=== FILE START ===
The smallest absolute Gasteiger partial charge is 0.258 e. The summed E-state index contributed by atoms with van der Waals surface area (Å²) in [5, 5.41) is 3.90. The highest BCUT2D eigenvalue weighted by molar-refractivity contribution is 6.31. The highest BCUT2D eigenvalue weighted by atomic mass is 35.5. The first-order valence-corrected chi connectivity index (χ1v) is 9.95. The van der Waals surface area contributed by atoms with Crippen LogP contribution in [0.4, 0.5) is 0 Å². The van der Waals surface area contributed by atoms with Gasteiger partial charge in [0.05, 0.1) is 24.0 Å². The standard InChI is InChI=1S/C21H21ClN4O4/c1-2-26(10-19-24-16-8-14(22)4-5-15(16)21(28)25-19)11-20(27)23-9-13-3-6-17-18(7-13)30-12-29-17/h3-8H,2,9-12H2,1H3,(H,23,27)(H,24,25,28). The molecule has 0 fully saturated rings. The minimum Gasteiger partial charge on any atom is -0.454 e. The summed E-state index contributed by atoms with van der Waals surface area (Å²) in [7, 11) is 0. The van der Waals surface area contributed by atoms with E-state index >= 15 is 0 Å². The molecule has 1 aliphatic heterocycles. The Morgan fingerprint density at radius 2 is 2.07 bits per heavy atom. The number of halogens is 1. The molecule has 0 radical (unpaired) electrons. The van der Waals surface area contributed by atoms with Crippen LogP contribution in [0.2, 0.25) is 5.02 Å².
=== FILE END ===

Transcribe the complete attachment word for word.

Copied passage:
The smallest absolute Gasteiger partial charge is 0.258 e. The summed E-state index contributed by atoms with van der Waals surface area (Å²) in [5, 5.41) is 3.90. The highest BCUT2D eigenvalue weighted by molar-refractivity contribution is 6.31. The highest BCUT2D eigenvalue weighted by atomic mass is 35.5. The first-order valence-corrected chi connectivity index (χ1v) is 9.95. The van der Waals surface area contributed by atoms with Crippen LogP contribution in [0.4, 0.5) is 0 Å². The van der Waals surface area contributed by atoms with Gasteiger partial charge in [0.05, 0.1) is 24.0 Å². The standard InChI is InChI=1S/C21H21ClN4O4/c1-2-26(10-19-24-16-8-14(22)4-5-15(16)21(28)25-19)11-20(27)23-9-13-3-6-17-18(7-13)30-12-29-17/h3-8H,2,9-12H2,1H3,(H,23,27)(H,24,25,28). The molecule has 0 fully saturated rings. The minimum Gasteiger partial charge on any atom is -0.454 e. The summed E-state index contributed by atoms with van der Waals surface area (Å²) in [7, 11) is 0. The van der Waals surface area contributed by atoms with E-state index >= 15 is 0 Å². The molecule has 1 aliphatic heterocycles. The Morgan fingerprint density at radius 2 is 2.07 bits per heavy atom. The number of halogens is 1. The molecule has 0 radical (unpaired) electrons. The van der Waals surface area contributed by atoms with Crippen LogP contribution in [0.2, 0.25) is 5.02 Å².